Deploying Applications in the Cloud
SOASTA CloudTest’s first deployment environment was in Amazon EC2. The requirements for load and performance testing fit almost all of the characteristics above: a need measured in hours, not months or years; an often significant and varying amount of compute resources; and minimal security issues. EC2 was the first to provide a platform that dramatically changed the cost equation for compute resources and delivered an elastic API for speed of deployment.
For an application that depends on the swift provisioning and releasing of servers, it meant that we had to quickly identify bad instances and bring up replacement instances. In addition, because EC2 was initially confined to a single location, it reduced some of the benefits of external testing. For companies deploying business-critical applications in the cloud, a single location might create concerns over failover and disaster recovery. Amazon Web Services has since created geographic options, regions and availability zones, providing very attractive options for failover.
Speaking of Challenges...
This issue has been mitigated by automation and packaging of applications. Companies, such as RightScale, Appistry, 3Tera and others, provide tools to package and deploy applications leveraging relatively simple and intuitive user interfaces.
Vendors provide tremendous amounts of flexibility, but little application awareness. Others provide more platform-oriented capabilities and include value-added features, such as monitoring, auto-scaling, pre-configured stacks and application containers.
Virtualization technology has allowed infrastructure vendors and enterprises to optimize their use of physical resources and is one of the fundamental building blocks that has distinguished the cloud from what was often referred to as “grid” or “utility” computing. The second key building block is the implementation of APIs, popularized by Amazon as elastic APIs. A prerequisite for today’s cloud infrastructure vendors, these interfaces enable the ability to dynamically start, stop, query the status of and manage the available resources programmatically and without the intervention of the infrastructure vendor.
There’s much discussion about portability, lock-in and the need for an open API. A standard elastic API is probably years away, causing many of the added-value deployment vendors (such as those listed above) to do the work for you: build your app using their tools and you don’t have to worry about infrastructure vendor lock-in.
Of course, that begs the question of where lock-in occurs. You’re never really locked-in if you’re willing to do the work to change. That could mean changing your processes for deployment, writing to a new API, repackaging your application or changing the stack. There will always be choices to make, and to minimize the impact of lock-in, you need to determine which layer is going to be easiest to change should you need to switch vendors. Ultimately, the only way vendors should lock you in is by providing superior service.
When working with public cloud vendors, planning certainly helps in meeting large-scale resource requirements. In SOASTA’s case, one engagement may require only two or three servers, while another may need hundreds, or even thousands, of server cores. We often schedule our compute requirements a week or two in advance, which helps our infrastructure vendors respond when we’re provisioning hundreds of servers at a time. In most cases, you’ll know your resource requirements ahead of time. However, since on-demand access to a pool of resources is one of the benefits of the cloud, you’ll want to understand the limits of your vendor to respond to ad hoc requests.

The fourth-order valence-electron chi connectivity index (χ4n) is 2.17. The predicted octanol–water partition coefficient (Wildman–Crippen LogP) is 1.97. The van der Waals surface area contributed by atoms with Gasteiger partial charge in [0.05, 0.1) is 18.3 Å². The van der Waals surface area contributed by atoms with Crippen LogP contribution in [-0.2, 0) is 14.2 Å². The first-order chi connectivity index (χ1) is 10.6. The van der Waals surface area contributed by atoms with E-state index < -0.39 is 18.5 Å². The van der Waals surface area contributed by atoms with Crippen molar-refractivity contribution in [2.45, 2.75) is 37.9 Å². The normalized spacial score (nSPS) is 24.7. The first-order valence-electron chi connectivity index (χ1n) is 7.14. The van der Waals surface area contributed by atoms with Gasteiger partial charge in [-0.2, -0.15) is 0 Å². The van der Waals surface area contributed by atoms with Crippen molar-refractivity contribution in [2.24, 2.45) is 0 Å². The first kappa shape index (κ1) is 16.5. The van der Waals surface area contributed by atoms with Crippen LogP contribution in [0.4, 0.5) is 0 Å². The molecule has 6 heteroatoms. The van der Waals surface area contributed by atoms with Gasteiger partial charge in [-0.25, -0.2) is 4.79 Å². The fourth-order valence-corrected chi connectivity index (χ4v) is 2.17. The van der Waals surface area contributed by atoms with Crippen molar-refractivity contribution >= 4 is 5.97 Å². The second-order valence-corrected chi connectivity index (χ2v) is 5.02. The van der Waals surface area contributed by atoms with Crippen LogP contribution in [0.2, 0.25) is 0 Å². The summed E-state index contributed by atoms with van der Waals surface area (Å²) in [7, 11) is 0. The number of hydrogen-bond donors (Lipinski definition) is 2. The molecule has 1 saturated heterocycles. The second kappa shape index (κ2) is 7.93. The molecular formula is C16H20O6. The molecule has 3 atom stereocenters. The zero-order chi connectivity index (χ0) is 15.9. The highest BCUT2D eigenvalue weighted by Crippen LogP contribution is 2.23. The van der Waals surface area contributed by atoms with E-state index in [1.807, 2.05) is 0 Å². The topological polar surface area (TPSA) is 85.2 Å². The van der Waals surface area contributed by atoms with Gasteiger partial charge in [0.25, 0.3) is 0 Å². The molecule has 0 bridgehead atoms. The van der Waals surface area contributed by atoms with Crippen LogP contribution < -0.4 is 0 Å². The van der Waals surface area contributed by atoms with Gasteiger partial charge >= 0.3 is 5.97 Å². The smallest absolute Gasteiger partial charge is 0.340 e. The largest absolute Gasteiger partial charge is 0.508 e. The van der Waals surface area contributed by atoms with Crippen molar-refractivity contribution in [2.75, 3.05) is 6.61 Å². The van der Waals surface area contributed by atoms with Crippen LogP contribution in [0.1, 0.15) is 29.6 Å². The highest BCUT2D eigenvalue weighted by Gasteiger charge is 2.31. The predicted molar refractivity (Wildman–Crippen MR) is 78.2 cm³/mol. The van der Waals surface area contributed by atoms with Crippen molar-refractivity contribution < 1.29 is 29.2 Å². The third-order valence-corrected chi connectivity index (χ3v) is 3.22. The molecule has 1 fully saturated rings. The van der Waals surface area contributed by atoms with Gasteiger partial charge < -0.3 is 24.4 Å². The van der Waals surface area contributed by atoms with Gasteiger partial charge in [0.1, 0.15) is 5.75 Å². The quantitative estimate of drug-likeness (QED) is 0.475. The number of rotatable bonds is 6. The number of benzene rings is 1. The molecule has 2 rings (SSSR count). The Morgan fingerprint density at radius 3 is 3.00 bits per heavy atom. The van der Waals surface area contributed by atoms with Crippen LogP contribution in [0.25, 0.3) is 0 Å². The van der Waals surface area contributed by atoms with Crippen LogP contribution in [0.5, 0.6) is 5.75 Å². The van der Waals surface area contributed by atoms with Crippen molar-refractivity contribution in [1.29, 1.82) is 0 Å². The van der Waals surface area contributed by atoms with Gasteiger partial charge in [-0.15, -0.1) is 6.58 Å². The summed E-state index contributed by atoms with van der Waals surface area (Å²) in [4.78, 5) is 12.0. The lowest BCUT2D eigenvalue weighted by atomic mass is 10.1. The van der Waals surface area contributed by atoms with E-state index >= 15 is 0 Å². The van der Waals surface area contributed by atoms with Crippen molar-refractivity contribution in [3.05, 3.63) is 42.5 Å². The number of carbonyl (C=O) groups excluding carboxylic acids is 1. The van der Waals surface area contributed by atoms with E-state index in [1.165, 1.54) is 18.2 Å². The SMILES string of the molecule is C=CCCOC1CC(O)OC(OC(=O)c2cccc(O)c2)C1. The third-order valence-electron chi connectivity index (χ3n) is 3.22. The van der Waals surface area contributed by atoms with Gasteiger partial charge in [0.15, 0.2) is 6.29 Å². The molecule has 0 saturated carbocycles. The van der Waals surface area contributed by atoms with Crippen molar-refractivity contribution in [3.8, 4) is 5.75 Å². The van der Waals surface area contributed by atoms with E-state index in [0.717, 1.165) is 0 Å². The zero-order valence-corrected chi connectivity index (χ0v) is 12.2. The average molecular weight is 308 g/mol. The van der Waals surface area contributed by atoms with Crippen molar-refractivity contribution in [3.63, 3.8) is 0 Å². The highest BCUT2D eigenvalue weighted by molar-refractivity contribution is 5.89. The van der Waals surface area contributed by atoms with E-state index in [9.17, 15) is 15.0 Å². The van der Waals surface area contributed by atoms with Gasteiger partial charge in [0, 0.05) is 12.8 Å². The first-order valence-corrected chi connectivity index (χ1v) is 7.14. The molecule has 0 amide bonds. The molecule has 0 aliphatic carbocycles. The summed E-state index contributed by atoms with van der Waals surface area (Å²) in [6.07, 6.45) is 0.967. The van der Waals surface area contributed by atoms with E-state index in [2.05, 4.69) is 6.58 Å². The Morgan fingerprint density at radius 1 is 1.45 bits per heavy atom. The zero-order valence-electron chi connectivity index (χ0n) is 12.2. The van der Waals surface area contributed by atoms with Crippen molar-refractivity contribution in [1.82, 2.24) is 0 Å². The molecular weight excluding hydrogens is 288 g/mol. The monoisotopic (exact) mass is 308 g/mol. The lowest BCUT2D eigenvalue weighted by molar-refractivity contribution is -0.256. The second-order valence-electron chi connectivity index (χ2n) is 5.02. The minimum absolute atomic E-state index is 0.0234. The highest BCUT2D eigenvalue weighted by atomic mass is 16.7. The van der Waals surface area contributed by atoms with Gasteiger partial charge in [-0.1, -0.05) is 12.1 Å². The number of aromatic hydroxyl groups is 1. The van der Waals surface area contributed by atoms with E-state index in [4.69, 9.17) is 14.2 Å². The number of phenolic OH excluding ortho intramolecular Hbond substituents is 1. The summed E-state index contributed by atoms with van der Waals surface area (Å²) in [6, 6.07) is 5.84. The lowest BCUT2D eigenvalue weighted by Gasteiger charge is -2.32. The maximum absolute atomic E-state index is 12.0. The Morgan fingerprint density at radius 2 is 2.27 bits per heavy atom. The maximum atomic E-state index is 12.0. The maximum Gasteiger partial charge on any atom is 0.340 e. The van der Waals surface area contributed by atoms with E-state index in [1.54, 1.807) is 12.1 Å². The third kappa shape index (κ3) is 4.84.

One way to minimize this issue is to spread the risk among multiple vendors. With CloudTest’s distributed architecture, we have the capability to concurrently provision across multiple cloud providers to help mitigate availability issues. Commercial deployment technologies can help reduce the complexity of deploying components of an application to more than one provider if this is a design criterion.
Another variable to consider is persistence of the application: for how long and how often does it need to be up and running? This has a particular impact on pricing. Is it only going to be in place for a few weeks, or is it a business-critical application that needs to be available 24/7 for an extended period of time?
Cloud vendors are trying to strike the balance between the traditional offerings of a managed service provider and a more flexible, scalable platform that is available and billed on demand. For example, Amazon now offers reserved instances, as well as other offerings, that are a blend of on-demand and monthly rental; while traditional hosting companies, like Rackspace and Savvis, race to provide fast, affordable and easy access to short-term and elastic compute and storage resources to complement their standard hosted offerings. Some, it should be noted, are much further along than others in providing a range of options.
Security is the number one concern when it comes to the public cloud. Testing, particularly load and performance testing, rarely requires the use of or access to real customer data. Since our application is in the cloud for the express purpose of simulating external load to a web application, our experience has not often included governance, compliance, data or other security concerns an organization might have when moving applications to the cloud. As a result, we’ll not cover security in-depth in this article.